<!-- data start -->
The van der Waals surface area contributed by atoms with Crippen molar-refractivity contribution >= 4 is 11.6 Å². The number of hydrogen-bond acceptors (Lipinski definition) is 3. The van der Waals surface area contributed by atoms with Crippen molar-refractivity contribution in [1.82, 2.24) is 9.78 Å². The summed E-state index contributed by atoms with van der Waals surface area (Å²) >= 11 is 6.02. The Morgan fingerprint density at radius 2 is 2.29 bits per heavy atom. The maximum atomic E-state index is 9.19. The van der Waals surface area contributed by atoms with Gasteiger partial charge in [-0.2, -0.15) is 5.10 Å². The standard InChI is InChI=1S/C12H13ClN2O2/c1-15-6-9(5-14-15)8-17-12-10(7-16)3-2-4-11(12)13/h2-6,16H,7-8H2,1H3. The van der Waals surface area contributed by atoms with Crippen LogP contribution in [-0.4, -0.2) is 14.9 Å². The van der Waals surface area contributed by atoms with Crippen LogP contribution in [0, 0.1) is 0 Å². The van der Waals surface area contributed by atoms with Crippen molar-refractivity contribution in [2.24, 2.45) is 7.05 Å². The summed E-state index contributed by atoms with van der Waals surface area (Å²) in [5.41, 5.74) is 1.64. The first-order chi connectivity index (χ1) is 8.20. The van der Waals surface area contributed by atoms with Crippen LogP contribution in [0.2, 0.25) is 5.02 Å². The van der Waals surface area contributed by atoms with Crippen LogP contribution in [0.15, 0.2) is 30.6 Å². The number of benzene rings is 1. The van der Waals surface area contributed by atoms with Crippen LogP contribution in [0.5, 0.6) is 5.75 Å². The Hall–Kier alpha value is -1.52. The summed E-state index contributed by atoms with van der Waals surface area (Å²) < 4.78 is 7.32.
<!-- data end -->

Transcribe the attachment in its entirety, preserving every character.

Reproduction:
The van der Waals surface area contributed by atoms with Crippen molar-refractivity contribution >= 4 is 11.6 Å². The number of hydrogen-bond acceptors (Lipinski definition) is 3. The van der Waals surface area contributed by atoms with Crippen molar-refractivity contribution in [1.82, 2.24) is 9.78 Å². The summed E-state index contributed by atoms with van der Waals surface area (Å²) >= 11 is 6.02. The Morgan fingerprint density at radius 2 is 2.29 bits per heavy atom. The maximum atomic E-state index is 9.19. The van der Waals surface area contributed by atoms with Gasteiger partial charge in [-0.2, -0.15) is 5.10 Å². The standard InChI is InChI=1S/C12H13ClN2O2/c1-15-6-9(5-14-15)8-17-12-10(7-16)3-2-4-11(12)13/h2-6,16H,7-8H2,1H3. The van der Waals surface area contributed by atoms with Crippen LogP contribution in [-0.4, -0.2) is 14.9 Å². The van der Waals surface area contributed by atoms with Crippen LogP contribution in [0, 0.1) is 0 Å². The van der Waals surface area contributed by atoms with Crippen molar-refractivity contribution in [2.24, 2.45) is 7.05 Å². The summed E-state index contributed by atoms with van der Waals surface area (Å²) in [5.41, 5.74) is 1.64. The first-order chi connectivity index (χ1) is 8.20. The van der Waals surface area contributed by atoms with Crippen LogP contribution in [0.2, 0.25) is 5.02 Å². The van der Waals surface area contributed by atoms with Crippen LogP contribution in [0.15, 0.2) is 30.6 Å². The number of benzene rings is 1. The van der Waals surface area contributed by atoms with Crippen LogP contribution in [0.5, 0.6) is 5.75 Å². The Hall–Kier alpha value is -1.52. The summed E-state index contributed by atoms with van der Waals surface area (Å²) < 4.78 is 7.32.